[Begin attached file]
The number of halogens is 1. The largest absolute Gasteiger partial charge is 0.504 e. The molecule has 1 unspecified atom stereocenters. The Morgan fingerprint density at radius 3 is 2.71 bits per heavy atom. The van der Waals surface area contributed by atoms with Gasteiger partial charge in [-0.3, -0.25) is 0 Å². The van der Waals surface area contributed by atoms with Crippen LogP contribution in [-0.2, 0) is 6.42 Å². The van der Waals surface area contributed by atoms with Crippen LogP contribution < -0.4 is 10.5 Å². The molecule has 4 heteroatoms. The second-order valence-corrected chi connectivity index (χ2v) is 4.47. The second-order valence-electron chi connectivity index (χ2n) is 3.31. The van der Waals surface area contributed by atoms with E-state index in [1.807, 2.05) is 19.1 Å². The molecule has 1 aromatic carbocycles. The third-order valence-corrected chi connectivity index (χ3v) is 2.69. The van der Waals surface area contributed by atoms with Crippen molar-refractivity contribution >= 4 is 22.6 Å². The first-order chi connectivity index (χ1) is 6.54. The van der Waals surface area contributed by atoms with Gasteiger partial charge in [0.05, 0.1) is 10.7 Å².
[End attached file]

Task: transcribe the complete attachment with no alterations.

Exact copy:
The number of halogens is 1. The largest absolute Gasteiger partial charge is 0.504 e. The molecule has 1 unspecified atom stereocenters. The Morgan fingerprint density at radius 3 is 2.71 bits per heavy atom. The van der Waals surface area contributed by atoms with Gasteiger partial charge in [-0.3, -0.25) is 0 Å². The van der Waals surface area contributed by atoms with Crippen LogP contribution in [-0.2, 0) is 6.42 Å². The van der Waals surface area contributed by atoms with Crippen LogP contribution < -0.4 is 10.5 Å². The molecule has 4 heteroatoms. The second-order valence-corrected chi connectivity index (χ2v) is 4.47. The second-order valence-electron chi connectivity index (χ2n) is 3.31. The van der Waals surface area contributed by atoms with E-state index in [1.807, 2.05) is 19.1 Å². The molecule has 1 aromatic carbocycles. The third-order valence-corrected chi connectivity index (χ3v) is 2.69. The van der Waals surface area contributed by atoms with Crippen molar-refractivity contribution >= 4 is 22.6 Å². The first-order chi connectivity index (χ1) is 6.54. The van der Waals surface area contributed by atoms with Gasteiger partial charge in [0.05, 0.1) is 10.7 Å².